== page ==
Remember the movie “Crocodile Dundee?” A recent medical journal article with a very dry title made me think of a scene in that movie.
Here’s the scene: Crocodile Dundee, himself has gone to a party with his New York girlfriend. Across the crowded room, she points out that her mother has arrived among the revelers accompanied by a distinguished looking man. Dundee asks, “Is that her husband with her,” to which the girlfriend responds, “No. That’s her therapist.”
“Therapist?” Dundee says.
“You know,” says his girlfriend, “Someone to tell her problems to.”
Dundee looks perplexed then says, “Doesn’t she have any mates?” (It’s probably not necessary to say this, but just to be on the safe side, for those of you who don’t know, “mates” is Australian for “friends.”)
Here’s the very dry title that made me think of that movie scene: “Loneliness and Social Isolation as Risk Factors for Mortality: A Meta-Analytic Review.” (Click on the title to access the article yourself.) If some real observant, smart people hadn’t boiled it down and reported on it, and a dear friend of mine hadn’t seen the summary and called it to my attention, I’m sure I never would have read the article for myself. However, my friend alerted me to the article and I read it. The article dramatically underlines that there are very real dangers in not having any “mates.”
Here’s one of the more jarring sentences in the article:
“Current evidence indicates that heightened risk for mortality from a lack of social relationships is greater than that from obesity . . . with the risk from social isolation and loneliness (controlling for multiple other factors) being equivalent to the risk associated with Grades 2 and 3 obesity.”
In other words, gaining weight isn’t as dangerous as losing friends! More to the point, Loneliness Can Kill You!
The authors of this article are serious research scholars and the “Meta-Analytic Review” they did came from a study of 70 other reports comprising a human case population of over 3 million people. This is no joke. Social isolation is as great a risk (if not greater) than two types of obesity. In fact, after the researchers report that “loneliness will reach epidemic proportions by 2030 unless action is taken,” they conclude this way:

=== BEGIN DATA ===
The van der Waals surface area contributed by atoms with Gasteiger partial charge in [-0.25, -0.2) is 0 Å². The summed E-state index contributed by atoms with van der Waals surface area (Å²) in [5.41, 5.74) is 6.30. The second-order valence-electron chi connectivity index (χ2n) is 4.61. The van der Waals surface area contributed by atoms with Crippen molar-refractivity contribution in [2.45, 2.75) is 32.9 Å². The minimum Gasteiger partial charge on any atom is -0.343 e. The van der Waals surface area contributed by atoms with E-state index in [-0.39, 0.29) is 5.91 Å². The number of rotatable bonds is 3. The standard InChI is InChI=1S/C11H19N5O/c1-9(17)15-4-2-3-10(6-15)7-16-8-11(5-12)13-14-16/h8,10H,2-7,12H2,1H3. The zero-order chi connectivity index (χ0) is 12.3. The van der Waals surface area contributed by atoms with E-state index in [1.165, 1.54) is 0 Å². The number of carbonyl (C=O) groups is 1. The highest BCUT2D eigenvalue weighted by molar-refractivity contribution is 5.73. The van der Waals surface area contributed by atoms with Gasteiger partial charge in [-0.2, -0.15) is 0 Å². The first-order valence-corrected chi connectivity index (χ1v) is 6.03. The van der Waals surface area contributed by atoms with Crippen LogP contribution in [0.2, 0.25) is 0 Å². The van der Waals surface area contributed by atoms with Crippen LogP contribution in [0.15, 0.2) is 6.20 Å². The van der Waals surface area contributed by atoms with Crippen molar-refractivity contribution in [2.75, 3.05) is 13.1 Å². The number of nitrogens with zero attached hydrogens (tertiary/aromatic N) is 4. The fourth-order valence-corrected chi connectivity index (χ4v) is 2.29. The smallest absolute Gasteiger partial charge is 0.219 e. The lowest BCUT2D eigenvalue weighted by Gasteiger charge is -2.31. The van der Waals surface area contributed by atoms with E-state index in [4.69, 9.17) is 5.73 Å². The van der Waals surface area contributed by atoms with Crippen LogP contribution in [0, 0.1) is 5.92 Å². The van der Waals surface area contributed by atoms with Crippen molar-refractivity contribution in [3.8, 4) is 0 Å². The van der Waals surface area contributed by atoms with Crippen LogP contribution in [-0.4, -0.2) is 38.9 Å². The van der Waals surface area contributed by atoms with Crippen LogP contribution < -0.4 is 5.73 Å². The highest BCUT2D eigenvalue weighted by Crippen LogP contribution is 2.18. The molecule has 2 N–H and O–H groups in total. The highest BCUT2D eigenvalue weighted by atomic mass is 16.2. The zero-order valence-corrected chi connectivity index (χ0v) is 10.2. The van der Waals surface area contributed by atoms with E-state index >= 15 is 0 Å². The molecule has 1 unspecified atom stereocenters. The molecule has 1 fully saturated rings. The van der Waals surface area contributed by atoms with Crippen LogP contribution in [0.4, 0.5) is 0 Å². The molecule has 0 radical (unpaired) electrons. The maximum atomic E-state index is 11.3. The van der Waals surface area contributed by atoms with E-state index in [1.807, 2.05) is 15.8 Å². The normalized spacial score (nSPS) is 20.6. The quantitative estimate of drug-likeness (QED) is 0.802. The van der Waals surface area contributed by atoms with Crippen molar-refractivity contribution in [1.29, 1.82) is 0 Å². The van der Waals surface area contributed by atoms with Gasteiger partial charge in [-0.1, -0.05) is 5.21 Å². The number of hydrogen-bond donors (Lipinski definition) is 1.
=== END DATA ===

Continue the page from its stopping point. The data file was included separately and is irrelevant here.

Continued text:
Although living alone can offer conveniences and advantages for an individual . . . this meta-analysis indicates that physical health is not among them, particularly for adults younger than 65 years of age. Further research is needed to address the complexities of social interactions, interdependence, and isolation . . . but current evidence certainly justifies raising a warning.
Did you catch that? “Unless action is taken,” we’ll see epidemic levels of loneliness in another 15 years.
The authors don’t propose what form that action might take. They ARE implying that the various actions now being taken by congregations, affinity groups, clubs, families – whatever – apparently aren’t doing enough to stem what they perceive as a rising tide of persons with weak to non-existent social ties.
As I do frequently in my job as Support Team Network Manager here in the Department of Pastoral Care at UAB Hospital, I met with a group of people recently who are in the process of organizing themselves into a support team for a friend facing a health care challenge. This team plans to support this friend and his family for a protracted period of time. As I listened to them discuss among themselves how they would share the caring, one man said, “Relationships are worth more than money, you know. Relationships will heal you when all else fails.” Later, when I spoke with the friend’s primary care giver and told her about the team, I could hear the relief and gratitude in her voice. Already she felt better. And when she told her son about the efforts and the smile spread across his face, HE felt better, too, even in the midst of his disease.
That’s why I work with folks organizing support teams. They reconnect us to our most basic selves, selves that were created to thrive in community. When folks organize themselves to care intentionally for someone, love grows, relationships deepen, and everyone experiences a mysterious wholeness. That kind of “action,” if taken en masse, will serve to stem that epidemic of loneliness.
I would love to see this kind of intentional organization happening on a mass scale in our faith congregations everywhere. We have the tools, the know-how, and the people who could nip this rising tide of loneliness in the bud. It all boils down to helping each other build a circle of “mates.”